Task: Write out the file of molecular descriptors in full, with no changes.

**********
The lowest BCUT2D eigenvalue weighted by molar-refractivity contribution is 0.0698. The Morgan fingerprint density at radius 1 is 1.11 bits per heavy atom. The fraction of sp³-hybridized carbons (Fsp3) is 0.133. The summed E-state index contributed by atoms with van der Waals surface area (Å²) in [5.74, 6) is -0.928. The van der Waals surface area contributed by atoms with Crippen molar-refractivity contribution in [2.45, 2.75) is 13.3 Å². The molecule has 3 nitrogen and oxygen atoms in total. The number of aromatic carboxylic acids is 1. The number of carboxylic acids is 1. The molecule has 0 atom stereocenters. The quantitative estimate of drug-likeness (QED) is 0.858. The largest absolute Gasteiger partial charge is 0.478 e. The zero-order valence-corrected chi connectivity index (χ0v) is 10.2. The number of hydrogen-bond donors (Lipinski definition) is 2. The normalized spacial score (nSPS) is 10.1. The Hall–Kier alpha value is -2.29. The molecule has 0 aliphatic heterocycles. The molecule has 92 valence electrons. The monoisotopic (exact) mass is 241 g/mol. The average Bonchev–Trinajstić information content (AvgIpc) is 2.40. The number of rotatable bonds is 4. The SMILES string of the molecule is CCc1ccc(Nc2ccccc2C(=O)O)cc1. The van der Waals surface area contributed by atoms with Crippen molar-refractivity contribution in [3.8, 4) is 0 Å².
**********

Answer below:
The lowest BCUT2D eigenvalue weighted by molar-refractivity contribution is 0.0698. The Morgan fingerprint density at radius 1 is 1.11 bits per heavy atom. The fraction of sp³-hybridized carbons (Fsp3) is 0.133. The summed E-state index contributed by atoms with van der Waals surface area (Å²) in [5.74, 6) is -0.928. The van der Waals surface area contributed by atoms with Crippen molar-refractivity contribution in [2.45, 2.75) is 13.3 Å². The molecule has 3 nitrogen and oxygen atoms in total. The number of aromatic carboxylic acids is 1. The number of carboxylic acids is 1. The molecule has 0 atom stereocenters. The quantitative estimate of drug-likeness (QED) is 0.858. The largest absolute Gasteiger partial charge is 0.478 e. The zero-order valence-corrected chi connectivity index (χ0v) is 10.2. The number of hydrogen-bond donors (Lipinski definition) is 2. The normalized spacial score (nSPS) is 10.1. The Hall–Kier alpha value is -2.29. The molecule has 0 aliphatic heterocycles. The molecule has 92 valence electrons. The monoisotopic (exact) mass is 241 g/mol. The average Bonchev–Trinajstić information content (AvgIpc) is 2.40. The number of rotatable bonds is 4. The SMILES string of the molecule is CCc1ccc(Nc2ccccc2C(=O)O)cc1. The van der Waals surface area contributed by atoms with Crippen molar-refractivity contribution in [3.8, 4) is 0 Å².